Literacy in a new town school : a critical ethnography of the reading and writing of secondary school pupils in Milton Keynes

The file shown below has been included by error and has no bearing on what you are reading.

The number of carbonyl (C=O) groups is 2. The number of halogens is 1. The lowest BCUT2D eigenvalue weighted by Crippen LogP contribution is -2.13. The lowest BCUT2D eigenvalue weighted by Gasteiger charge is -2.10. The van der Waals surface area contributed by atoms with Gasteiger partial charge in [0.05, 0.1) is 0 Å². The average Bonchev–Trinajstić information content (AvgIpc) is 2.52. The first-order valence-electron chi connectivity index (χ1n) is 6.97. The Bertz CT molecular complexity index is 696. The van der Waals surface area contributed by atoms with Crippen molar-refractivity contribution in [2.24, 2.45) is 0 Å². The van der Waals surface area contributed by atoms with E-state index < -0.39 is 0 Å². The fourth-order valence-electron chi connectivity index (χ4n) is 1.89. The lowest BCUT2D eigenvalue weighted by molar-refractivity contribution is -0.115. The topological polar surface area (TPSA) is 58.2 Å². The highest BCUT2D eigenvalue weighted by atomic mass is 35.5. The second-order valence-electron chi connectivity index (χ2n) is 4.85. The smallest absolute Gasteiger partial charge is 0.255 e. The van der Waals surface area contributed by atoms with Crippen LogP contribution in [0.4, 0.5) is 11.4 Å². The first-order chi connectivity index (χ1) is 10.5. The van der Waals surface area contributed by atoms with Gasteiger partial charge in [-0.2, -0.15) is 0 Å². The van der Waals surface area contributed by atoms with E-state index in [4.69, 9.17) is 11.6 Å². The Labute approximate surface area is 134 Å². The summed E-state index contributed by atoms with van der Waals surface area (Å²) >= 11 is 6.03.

This thesis sets out to answer the question: what is literacy in a new town and how do children in schools come to learn it? My concern is not only with official literate activities but also subversive ones. To begin with, I tell the story of the thesis from the point of view of a teacher-researcher. I argue that the starting point must be the relative histories of literacy of observer and observed. I thus narrate my own history of literacy. Then, in order to begin to look at the history of the observed, I recount the history of literacy and education in Milton Keynes and district from I 800. Within this, I locate literacy in the present culture of Milton Keynes as a new town. This brings me to a refined hypothesis about literacy and culture, which leads me to consider theories of literacy now current in order to find an adequate model of what literacy is. I conclude that literacies are contextually and therefore culturally located. I then discuss theories of culture and psychology in order to find an adequate way to make comparisons with pupil literacies in Milton Keynes. The empirical examination of these hypothetical engagements is best done by an ethnographic method. Case studies of literacy learners in Milton Keynes in a thick description of their school and the uses of literacy current in its cultures are presented. In my conclusion, I suggest a mismatch between the official literacy offered as part of the 'newness' of Milton Keynes and the cultural literate practices of its inhabitants.